Mulaka Sutta
Mūlaka, (adj. nt.) (fr. mūla) 1. (adj.) (a) (-°) being caused by, having its reason through or ...
Pravṛtti-mūlaka
Pravṛtti-mūlaka, “that which is based on performance of positive action”. It is ...
Nivṛtti-mūlaka
Nivṛtti-mūlaka, “that which is based on avoidance of negative action”. It is one...
Śāstramūlaka
Śāstramūlaka (शास्त्रमूलक).—Mūla means root; śāstramūlaka means rooted in scripture, a...
Chanda
Chanda (छन्द).—Vedic metres as steeds of the sun's chariot;1 as part of Viṣṇu.2 Seven i...
Mūla
1) Mūla (मूल) is a Sanskrit word referring to the asterism Lambda Scorpii. According to the ...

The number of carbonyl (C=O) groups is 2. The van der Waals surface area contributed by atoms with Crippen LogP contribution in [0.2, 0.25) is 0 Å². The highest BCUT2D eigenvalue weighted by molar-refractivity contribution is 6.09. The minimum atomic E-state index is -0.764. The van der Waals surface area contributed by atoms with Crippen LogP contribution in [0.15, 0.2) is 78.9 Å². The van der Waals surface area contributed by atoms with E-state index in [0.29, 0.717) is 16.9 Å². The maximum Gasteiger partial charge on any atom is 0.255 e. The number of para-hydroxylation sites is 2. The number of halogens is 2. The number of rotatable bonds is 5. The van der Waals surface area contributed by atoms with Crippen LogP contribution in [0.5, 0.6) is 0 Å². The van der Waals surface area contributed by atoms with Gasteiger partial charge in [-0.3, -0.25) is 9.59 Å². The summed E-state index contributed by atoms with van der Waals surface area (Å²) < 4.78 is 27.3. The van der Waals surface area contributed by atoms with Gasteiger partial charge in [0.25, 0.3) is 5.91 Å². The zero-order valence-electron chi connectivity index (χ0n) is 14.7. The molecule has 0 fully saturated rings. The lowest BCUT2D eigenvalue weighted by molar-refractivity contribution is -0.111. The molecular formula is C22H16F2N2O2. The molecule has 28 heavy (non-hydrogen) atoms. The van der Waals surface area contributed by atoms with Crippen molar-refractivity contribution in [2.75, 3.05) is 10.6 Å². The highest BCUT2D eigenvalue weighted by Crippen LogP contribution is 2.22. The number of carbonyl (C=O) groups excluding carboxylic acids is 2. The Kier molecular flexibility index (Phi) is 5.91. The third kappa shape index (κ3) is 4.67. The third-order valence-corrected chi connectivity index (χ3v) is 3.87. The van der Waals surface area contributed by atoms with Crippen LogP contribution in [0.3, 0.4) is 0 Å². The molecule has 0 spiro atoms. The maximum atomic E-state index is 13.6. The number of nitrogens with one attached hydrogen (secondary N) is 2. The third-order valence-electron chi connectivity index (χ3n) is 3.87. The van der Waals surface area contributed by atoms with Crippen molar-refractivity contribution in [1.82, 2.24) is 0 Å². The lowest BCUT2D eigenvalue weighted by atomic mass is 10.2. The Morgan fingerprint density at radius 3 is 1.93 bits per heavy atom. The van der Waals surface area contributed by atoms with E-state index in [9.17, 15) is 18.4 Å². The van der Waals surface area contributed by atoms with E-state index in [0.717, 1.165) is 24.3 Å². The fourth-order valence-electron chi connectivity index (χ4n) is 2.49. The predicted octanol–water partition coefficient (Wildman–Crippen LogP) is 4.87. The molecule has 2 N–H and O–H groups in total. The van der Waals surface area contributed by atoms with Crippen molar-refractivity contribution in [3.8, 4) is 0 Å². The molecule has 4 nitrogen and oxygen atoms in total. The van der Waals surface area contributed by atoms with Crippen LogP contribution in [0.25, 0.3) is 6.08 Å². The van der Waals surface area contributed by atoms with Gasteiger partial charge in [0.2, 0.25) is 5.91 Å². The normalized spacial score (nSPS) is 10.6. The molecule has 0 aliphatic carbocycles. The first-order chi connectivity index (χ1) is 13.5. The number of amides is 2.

Tanha
Taṇhā is a Buddhist term that literally means "thirst," and is commonly translated...
Dasharatha
1a) Daśaratha (दशरथ).—A son of Mūlaka, and father of Aiḍaviḍa. (Ilīvila, Viṣṇu-purāṇa).**...
Asmaka
It was two Ikshvaku princes, Asmaka and Mulaka, who founded the two contiguous kingdoms, bea...
Svedana
Svedana (स्वेदन, “sudation”).—One of the six Upakramas, or ‘therapeu...
Assaka
1) Assaka, 2 (adj.) (a + saka; Sk. asvaka) not having one’s own, poor, destitute M. I, 450; II,...
Balikā
Bālika (बालिक):—Son of Aśmaka (son of Saudāsa). He was known as Nārīkavaca because he ...
Nārīkavaca
Nārīkavaca (नारीकवच).—Is Mūlaka.** Bhāgavata-purāṇa IX. 9. 40; Viṣṇu-purāṇa IV. 4. 74.
Mula Sutta
1. When a man is overcome by gains and flattery, the root of good kamma is extirpated in him. S...
Nārīkavacha
Nārīkavacha (नारीकवछ):—Nickname of Mūlaka (son of Aśmaka). His name means “havin...

Relevant text

Search found 24 books containing Mūlaka, Mulaka or Mūḷaka. You can also click to the full overview containing English textual excerpts. Below are direct links for the 20 most relevant articles: